“I was working for the Forest Service, the only Indian walking around there, and I was approached by this economic development guy from the city of Wallowa,” Conner recalled. “He said he thought the Indians could save this county. I had to laugh at that.”

Connor’s, a Navy Vet, who knows the Nez Perce are more appreciated overseas than in Oregon. “I was in Spain once, and this guy said to me, ‘You’re Indian, right? What are you, Sioux?’ I told him I was Nez Perce, and his face lit up. He said, ‘Nez Perce! Chief Joseph.” Connor says, “We’re pretty close to being home.”

$250,000 has already been raised to build a Nez Perce cultural and interpretive center on 160 acres on a river bluff just outside Wallowa, and the locals are looking for more money.

Nez Perce Soy Redthunder, a descendant of Joseph who lives on the Colville Indian Reservation where Young Joseph is buried, said, “The whites may look at it as a economic plus, but we look at it as homecoming.” Because anti-Indian sentiment lingers in the valley, Redthunder says “I don’t think we want to rush in there and take over the county, but I see a serious effort to return the Nez Perce people to the Wallowa Valley.”

“We’re just bunch of white folks — we didn’t have a clue at first,” said Terry Crenshaw, one of the leaders behind the effort to build a cultural and interpretive center.

Written by: Starborn

Official Nez Perce Home Page


Nez Perce Language

Nez Perce Family Tree

Kalat’sa = Grandfather Pilak’a = Grandfather
El’e = Grandmother Kat’sa = Grandmother
Piimx = Uncle Piitx = Uncle
Pist = Father (aka Tota’ = daddy) Pik’e = Mother (aka It’sa = mommy)
Pisis = Aunt (aka T’sit’sa) Pek’ex = Aunt (aka Kek’e)
Piyep = Older Brother Pehet = Older Sister
Ask’up = Younger brother of male
K’anis = Younger sister to
Pekt = Brother to older sister
At’sip = Sister to older
Yatsa = Informal for older brother
Nene’ = Older sister
At sk’a = Informal for younger brother
Ayi = Younger sister of female

Note: The terms for cousins are the same as those for brother and sister.

The Nez Perce people lived with the season and not by the months.
Here is a list of seasons with corresponding months as they apply:

Wilupup = January Time of cold weather, blizzards.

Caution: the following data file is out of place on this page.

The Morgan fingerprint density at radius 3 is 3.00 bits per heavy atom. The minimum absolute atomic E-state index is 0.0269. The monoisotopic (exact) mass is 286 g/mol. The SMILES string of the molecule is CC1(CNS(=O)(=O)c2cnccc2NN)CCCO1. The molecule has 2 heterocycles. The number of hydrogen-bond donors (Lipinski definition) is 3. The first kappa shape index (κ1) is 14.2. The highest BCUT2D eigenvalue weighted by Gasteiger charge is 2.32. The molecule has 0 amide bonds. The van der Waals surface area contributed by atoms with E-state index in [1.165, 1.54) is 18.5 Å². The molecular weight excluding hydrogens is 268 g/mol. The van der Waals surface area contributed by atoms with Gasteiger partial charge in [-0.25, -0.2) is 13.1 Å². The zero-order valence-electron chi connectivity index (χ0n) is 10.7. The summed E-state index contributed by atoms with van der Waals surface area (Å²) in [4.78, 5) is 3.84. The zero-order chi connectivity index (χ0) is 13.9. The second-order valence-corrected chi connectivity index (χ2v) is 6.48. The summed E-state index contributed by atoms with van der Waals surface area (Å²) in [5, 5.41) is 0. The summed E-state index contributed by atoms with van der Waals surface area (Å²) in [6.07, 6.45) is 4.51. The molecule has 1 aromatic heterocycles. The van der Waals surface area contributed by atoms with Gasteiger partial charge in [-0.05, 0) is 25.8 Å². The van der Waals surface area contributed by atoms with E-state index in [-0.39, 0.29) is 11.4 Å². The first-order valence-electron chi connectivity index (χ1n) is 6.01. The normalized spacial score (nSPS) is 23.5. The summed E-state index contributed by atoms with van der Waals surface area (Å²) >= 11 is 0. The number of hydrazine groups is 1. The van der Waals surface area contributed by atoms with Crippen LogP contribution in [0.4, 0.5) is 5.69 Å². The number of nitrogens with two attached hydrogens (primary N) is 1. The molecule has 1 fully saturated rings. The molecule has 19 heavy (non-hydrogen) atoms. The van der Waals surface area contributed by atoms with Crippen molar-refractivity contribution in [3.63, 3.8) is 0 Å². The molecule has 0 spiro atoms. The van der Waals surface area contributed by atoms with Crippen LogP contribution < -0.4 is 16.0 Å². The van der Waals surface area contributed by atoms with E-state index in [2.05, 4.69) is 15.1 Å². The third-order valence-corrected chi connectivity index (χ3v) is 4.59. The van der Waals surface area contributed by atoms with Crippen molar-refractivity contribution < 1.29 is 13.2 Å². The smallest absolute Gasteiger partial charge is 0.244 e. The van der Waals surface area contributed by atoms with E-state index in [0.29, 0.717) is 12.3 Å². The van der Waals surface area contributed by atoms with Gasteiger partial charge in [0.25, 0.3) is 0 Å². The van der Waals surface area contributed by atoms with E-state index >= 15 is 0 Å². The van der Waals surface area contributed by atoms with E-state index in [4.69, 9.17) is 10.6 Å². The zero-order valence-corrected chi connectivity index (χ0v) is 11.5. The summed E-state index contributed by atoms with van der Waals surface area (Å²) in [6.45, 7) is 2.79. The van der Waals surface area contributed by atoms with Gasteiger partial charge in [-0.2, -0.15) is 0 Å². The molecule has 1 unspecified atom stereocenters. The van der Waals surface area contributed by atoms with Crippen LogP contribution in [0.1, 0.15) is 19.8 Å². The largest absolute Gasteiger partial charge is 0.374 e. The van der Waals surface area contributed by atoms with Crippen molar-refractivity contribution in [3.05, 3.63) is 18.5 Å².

Alat’amal = February Freezing weather, difficult to maintain
firesLatit’al = March Season of first bloom of plants. New life begins.
Q’oyxt’sal = April Season of high rivers from melting snow.
Q’eq’iit’al = May Season of first root, Q’eqiit harvest.Hiilal
Tustimasat’al = June


Season of moving to higher elevation to harvest roots.
Season of bluebark return.
Taya’al = July Season of Tayam (hot) days of summer.
Wawam’mayq’al = August


Season of Chinook Salmon return. Salmon reach the upper tributary streams to spawn
Piq’unmayq’al = September


Nat’soxiwal Season of fish return to rivers for cold weather.
Hoplal = October Season of cold weather. Tamarack turn yellow.
Sexliwal = November


The buck deer ‘running’. Large animals mate. Season of leaves/plants discolor.
Haoq’oy = December Season of doe carrying fetus. No hunting of female game.

Nez Perce words for other peoples of the area.

Nez Perce word


Cheyenne/”Painted Arrows”
(So-so-nah, aka Tewelk’a)
Chippewa/”Porcupine Eaters”
Gros Ventre/”The Big Belly”
Sioux/”The Throat cutters”
The Crow
Kallispel/”Camas eaters”
Colvilles/”Fir people”
Palouse/Partly Nimiipu
Kootenai/”Water People”
Spokane/”Steelhead people”


Yox Kalo’
That’s all / I’m done
Manaa wees?
How are you?
Tats Meywi (Tahts May-we)
Good Morning.
Tats Halaxp (Tahts Ha-lahkp
Good Afternoon.
Tats Kulewit(Tahts Koo-la-wit)
Good Evening.

Days of the week

Before holy/sacred day
Holy/sacred day
After holy/sacred day
Lepit leheyn
Mitat leheyn
Pilept leheyn
Paxat leheyn
La-pit la-hayn
Second day
Me-tot la-hayn
Third day
Pe-lapt la-hayn
Fourth Day
Pok‘hat la-hayn
Fifth Day